Viburnum plicatum, Japanese snowball

Green snowball shaped flower of a viburnum plicatum species

Viburnum plicatum is a family of shrubs with stunning abundant blooming. Some are doublefile while others bloom like snowballs.

Some cultivars are more rare than others, but all are beautiful!

Viburnum plicatum facts

NameViburnum plicatum
Family – Adoxaceae (formerly Caprifoliaceae)
Type – shrub

Height – 10 feet (3 meters)
Exposure – full sun or part sun
Soil – ordinary, well drained

Foliage – deciduous
Flowering – spring to fall

Planting Viburnum plicatum

It is best to plant your Viburnum plicatum (or Japanese snowball) in fall. This greatly favors root development before the winter sets in. On mild winter days, roots spread underground, gearing the shrub up for vigorous growth in spring.

This will lead to quick blooming.

However, if you received your plicatum viburnum in a pot or in a container, you can also plant in spring taking great care to water regularly at the beginning.

  • Viburnum shrubs love well-draining soil.
  • If growing it in pots, choose a good quality soil mix and ensure that water drains well.
  • Follow our advice on shrub planting.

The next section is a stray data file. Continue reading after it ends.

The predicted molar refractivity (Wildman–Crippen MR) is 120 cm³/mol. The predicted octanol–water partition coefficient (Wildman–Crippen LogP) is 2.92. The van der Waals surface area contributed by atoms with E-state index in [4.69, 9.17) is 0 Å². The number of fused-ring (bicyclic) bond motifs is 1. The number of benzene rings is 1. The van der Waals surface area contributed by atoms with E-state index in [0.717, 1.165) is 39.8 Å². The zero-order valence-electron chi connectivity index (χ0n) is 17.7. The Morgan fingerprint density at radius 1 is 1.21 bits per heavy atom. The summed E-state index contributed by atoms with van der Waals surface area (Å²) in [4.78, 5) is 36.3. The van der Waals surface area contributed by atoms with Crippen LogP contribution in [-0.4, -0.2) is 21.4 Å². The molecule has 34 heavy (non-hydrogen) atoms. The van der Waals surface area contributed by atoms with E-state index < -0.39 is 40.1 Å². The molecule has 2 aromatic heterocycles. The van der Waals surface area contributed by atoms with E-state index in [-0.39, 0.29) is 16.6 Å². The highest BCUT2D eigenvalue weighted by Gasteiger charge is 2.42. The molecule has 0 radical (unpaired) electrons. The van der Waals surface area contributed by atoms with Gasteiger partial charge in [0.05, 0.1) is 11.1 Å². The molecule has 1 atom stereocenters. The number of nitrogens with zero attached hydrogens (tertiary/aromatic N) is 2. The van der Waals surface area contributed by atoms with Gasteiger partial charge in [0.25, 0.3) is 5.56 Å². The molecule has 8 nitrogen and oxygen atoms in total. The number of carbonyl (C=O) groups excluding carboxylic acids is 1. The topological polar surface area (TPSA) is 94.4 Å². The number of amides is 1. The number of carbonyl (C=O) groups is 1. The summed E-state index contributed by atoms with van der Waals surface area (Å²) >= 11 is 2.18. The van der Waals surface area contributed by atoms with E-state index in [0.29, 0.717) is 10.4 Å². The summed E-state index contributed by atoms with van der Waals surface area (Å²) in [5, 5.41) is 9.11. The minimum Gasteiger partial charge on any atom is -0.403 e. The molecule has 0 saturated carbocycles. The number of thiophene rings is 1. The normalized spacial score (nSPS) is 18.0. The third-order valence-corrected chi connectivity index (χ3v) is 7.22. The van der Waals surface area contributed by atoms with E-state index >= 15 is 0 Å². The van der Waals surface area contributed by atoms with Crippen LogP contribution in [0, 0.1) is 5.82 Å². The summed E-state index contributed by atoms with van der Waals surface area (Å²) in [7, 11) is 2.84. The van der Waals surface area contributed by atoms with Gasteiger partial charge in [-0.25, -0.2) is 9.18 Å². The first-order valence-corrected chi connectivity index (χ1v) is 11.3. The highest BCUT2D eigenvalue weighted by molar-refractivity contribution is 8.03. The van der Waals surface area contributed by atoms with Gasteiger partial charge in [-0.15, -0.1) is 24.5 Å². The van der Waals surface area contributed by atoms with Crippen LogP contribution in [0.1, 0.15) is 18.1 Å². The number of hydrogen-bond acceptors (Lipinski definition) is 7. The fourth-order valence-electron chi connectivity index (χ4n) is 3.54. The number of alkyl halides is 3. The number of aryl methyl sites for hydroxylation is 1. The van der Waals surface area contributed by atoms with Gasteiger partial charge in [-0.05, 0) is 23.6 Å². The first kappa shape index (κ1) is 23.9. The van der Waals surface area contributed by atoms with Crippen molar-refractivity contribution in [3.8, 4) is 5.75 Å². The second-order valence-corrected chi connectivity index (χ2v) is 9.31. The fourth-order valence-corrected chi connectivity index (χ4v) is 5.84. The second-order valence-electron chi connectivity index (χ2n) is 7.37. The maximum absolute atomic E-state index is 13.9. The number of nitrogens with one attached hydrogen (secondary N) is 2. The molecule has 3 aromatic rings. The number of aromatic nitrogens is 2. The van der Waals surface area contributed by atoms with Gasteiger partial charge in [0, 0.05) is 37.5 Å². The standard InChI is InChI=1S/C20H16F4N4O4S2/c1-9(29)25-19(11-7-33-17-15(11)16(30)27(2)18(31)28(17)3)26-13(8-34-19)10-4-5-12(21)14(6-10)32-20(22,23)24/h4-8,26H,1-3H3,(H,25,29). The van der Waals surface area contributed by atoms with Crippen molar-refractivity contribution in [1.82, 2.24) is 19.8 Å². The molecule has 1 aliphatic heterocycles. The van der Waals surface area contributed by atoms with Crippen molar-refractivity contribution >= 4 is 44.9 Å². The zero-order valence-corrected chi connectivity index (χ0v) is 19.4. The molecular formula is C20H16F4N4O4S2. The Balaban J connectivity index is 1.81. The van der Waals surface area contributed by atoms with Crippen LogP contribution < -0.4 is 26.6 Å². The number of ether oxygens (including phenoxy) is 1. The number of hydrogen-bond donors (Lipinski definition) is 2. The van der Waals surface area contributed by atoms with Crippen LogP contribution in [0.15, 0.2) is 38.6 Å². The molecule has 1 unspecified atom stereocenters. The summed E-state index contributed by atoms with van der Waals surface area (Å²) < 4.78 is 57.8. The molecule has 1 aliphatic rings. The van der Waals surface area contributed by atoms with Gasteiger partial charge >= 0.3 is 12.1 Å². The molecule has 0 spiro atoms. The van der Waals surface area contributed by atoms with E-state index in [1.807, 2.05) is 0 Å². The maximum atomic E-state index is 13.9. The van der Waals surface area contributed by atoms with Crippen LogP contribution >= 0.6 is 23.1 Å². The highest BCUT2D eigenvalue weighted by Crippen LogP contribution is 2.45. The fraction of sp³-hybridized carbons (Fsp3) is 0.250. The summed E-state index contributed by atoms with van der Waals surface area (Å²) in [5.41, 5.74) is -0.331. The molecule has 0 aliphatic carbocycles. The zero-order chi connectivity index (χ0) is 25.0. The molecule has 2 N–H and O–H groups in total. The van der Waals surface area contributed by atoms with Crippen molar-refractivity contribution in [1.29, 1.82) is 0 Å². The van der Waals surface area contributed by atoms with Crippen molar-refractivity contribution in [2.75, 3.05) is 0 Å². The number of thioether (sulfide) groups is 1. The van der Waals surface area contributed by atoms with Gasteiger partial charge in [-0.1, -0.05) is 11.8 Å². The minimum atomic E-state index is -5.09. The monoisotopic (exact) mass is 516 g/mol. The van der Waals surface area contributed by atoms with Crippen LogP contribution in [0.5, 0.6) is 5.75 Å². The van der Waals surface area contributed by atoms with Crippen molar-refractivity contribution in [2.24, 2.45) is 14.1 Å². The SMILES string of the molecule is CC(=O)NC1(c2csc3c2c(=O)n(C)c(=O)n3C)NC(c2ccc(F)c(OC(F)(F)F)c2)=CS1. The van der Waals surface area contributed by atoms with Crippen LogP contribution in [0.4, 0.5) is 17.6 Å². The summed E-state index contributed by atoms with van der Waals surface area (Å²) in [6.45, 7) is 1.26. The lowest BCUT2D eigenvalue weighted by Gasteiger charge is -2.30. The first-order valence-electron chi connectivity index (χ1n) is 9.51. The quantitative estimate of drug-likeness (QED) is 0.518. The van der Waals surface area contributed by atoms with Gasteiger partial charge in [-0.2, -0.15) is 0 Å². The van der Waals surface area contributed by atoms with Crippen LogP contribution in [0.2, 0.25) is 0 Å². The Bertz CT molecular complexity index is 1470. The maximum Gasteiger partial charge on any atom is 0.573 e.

Pruning Viburnum plicatum

It isn’t necessary to prune the plant, but it can be useful if you wish to reshape older specimens.

Wait for the blooming to end if you wish to reduce or reshape the shrub.

Landscaping with Viburnum plicatum

As part of a

  • flowered hedge,
  • as a standalone,
  • and in shrub beds,

its growing and maintenance is easy.

Learn more about Viburnum plicatum

Viburnum plicatum is a very beautiful shrub: blooming in spring is as beautiful as its foliage in fall.

It has the advantage of a high hardiness and provides pollen and nectar for honeybees for their greatest joy in early spring.

Some of the most famous Viburnum plicatum are ‘Mary Milton’, ‘Watanabe’ and ‘Mariesii’.

Also part of the Viburnum family is laurestine, often found in our gardens.

Smart tip about Viburnum plicatum

Avoid locations too exposed to harsh sun. It’s best to plant it underneath a tree or taller shrub that will protect it for part of the day if you live in hot regions. In cooler places it can cope fine with full sun.

Viburnum plicatum trees needs cool soil to develop really well. Try to cover the soil around the stem with organic material every year.

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Credits for images shared to Nature & Garden (all edits by Gaspard Lorthiois):
Green flower like a snowball by Viviane Monconduit under Pixabay license